Carrie Pack on In The Present Tense ~ Guest Blog

Prism Book Alliance® would like to thank Carrie Pack for stopping by today.


Title: In The Present Tense
Author: Carrie Pack
Publisher: Interlude Press
Cover Artist: CB Messer
Genre: Bisexual, Contemporary, Fiction, Romance, Science Fiction
Release Date: 05/19/2016


Miles Lawson goes to sleep dreaming of a future with his boyfriend Adam, but wakes to find he is married to Ana, an acquaintance from high school. When he learns he has been time traveling, Miles is consumed with finding a cure for his rare condition—and finding his first love. But will he be able to convince Adam he is telling the truth before it’s too late?

Ten Books that influenced me

Ten Books that influenced me

Failure is Not an Option by Gene Kranz

Apollo 13 is one of my favorite movies of all time. It started my obsession with the space program, but this book solidified it. It may be nonfiction but it reads like a gripping novel with Kranz’s first-hand account of the early days of NASA up to the beginnings of the shuttle program. Failure is Not an Option made me realize nonfiction could be as compelling as fiction.

Harry Potter and the Prisoner of Azkaban by J.K. Rowling

Look, I’ll just come right out and say it, I’m obsessed with time travel, so this one was a no-brainer. I love Rowling’s ability to loop the story back on itself and create a time paradox while still telling a compelling and captivating story. It’s still my favorite book of the series and a big part of the reason I wanted to write time travel.

Davita’s Harp by Chaim Potok

I read this in high school as required reading, but it was my first experience of falling in love with an author. I devoured all of Potok’s back catalog and loved every single one. Still, it’s this tale of a young girl growing up Jewish and coming to terms with her own identity that remains my favorite.

Gone With the Wind by Margaret Mitchell

A lot of my faves on this list include movie adaptations, but this one is unique because I had loved the movie for decades before I read the book. I put it off because I was afraid it would sully my love of the movie version—don’t movie versions always pale in comparison to the book? I was pleasantly surprised to find I enjoyed the book in its own right. And despite its cringe-worthy glorification of slavery and the Old South, I can still appreciate Mitchell’s epic masterpiece for what it is: a groundbreaking romance that inspired me to become a writer.

Alice’s Adventures in Wonderland/Through the Looking-Glass by Lewis Carroll

I grouped these together because they are inseparable in my mind. Alice is and always has been my favorite literary heroine because of her chutzpah and whimsy in the face of a completely nonsensical world. What I love most about these books is that they require you surrender to the ridiculous characters and scenery—but not without providing you a little lesson along the way.

The Other Boleyn Girl by Philippa Gregory

This book cemented my love of historical fiction, particularly the type of book that takes real historical figures and fleshes out their lives via the author’s imagination. I still hope to one day tackle this genre.

In Cold Blood by Truman Capote

If you’ve never read this true crime novel, you’re missing out. Capote’s writing is dark and twisted and oddly makes you feel sympathetic toward two murderers, who killed a family while they slept—and all for less than fifty dollars. The story is haunting, and it’s so good at blurring the lines between fact and fantasy, book stores rarely know whether to file it under nonfiction or fiction. It also inspired me to become a writer because it made me realize I could apply my journalism skills to fiction.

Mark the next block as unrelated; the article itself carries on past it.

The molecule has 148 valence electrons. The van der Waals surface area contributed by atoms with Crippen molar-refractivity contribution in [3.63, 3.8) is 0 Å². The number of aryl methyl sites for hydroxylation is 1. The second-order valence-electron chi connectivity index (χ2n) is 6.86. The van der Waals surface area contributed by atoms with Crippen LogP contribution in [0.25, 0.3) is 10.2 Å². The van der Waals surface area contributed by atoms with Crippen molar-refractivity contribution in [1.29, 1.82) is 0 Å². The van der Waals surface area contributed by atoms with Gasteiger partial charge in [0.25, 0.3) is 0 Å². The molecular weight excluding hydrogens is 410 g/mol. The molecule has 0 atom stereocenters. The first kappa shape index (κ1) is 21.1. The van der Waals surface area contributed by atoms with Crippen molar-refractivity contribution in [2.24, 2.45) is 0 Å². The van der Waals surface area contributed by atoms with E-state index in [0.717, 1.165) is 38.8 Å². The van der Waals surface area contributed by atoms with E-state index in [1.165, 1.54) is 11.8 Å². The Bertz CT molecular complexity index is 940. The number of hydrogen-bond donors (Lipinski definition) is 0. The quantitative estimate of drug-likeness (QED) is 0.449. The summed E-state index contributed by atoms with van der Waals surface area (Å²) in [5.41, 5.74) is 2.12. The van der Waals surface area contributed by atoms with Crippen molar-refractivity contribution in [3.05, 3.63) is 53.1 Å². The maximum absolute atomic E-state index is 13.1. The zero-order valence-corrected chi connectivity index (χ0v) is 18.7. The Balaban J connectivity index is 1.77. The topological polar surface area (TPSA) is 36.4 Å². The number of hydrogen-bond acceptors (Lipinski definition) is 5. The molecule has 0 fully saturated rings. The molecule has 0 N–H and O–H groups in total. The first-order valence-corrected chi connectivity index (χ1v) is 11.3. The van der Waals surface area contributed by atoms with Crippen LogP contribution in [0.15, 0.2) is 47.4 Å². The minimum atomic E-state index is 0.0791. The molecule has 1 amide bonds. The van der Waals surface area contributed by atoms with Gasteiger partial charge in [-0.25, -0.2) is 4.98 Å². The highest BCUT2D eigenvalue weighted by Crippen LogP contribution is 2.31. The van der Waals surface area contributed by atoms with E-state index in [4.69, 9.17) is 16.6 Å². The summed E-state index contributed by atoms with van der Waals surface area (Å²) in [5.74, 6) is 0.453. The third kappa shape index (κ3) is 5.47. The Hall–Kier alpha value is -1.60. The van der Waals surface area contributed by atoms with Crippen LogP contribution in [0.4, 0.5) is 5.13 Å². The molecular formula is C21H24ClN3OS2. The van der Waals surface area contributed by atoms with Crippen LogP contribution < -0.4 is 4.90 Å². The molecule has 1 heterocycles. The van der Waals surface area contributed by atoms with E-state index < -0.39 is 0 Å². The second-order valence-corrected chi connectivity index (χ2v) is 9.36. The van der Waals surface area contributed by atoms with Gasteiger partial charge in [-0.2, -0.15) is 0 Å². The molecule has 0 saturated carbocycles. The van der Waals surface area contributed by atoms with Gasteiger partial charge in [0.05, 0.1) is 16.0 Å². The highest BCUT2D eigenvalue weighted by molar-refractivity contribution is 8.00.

Fahrenheit 451 by Ray Bradbury

This is another book I read for school that really stuck with me. Bradbury is famous in the speculative fiction genre, but in my opinion, this is his best work.  It’s a terrifying take on a dystopian future where firemen start fires instead of putting them out. And the fuel for their fires? Books. I think Fahrenheit 451 might be the sole reason I majored in journalism. If this book doesn’t light the Freedom of Speech fire beneath you, nothing will.

The Scarecrow of Oz by L. Frank Baum

Most people would pick Baum’s best-known book, but for whatever reason, this book made me obsessed with the Land of Oz. When I was in second grade, I checked this book out at least a dozen times. So much so that the librarian eventually persuaded me to read the rest of the series. It set off a lifelong passion for reading that hasn’t let up since.

The Prisoner of Heaven by Carlos Ruiz Zafón

This is my most recent addition to this list but it earned its place easily. Zafón’s writing is magical, a feat even more amazing when you realize his books have been translated from Spanish. Kudos to his translator because the lyrical and magical style just makes the story come alive.


In The Present Tense on Goodreads
Interlude Press
Amazon US
Amazon UK
Amazon CA
All Romance eBooks
Barnes & Noble


About the Author

Carrie Pack is the author of Designs On You and a part-time college professor who recently left her job in marketing to actively pursue her writing career. Carrie lives in Florida, which she fondly calls America’s Wang, with her husband and four cats.

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2 thoughts on “Carrie Pack on In The Present Tense ~ Guest Blog

  1. Those are really great books… I specially agree with Fahrenheit and In Cold Blood.. I read the first one when I was fourteen and Bradbury really impressed me. As for the second one, it changed my views on journalism and true crime story as well. Just impressive!

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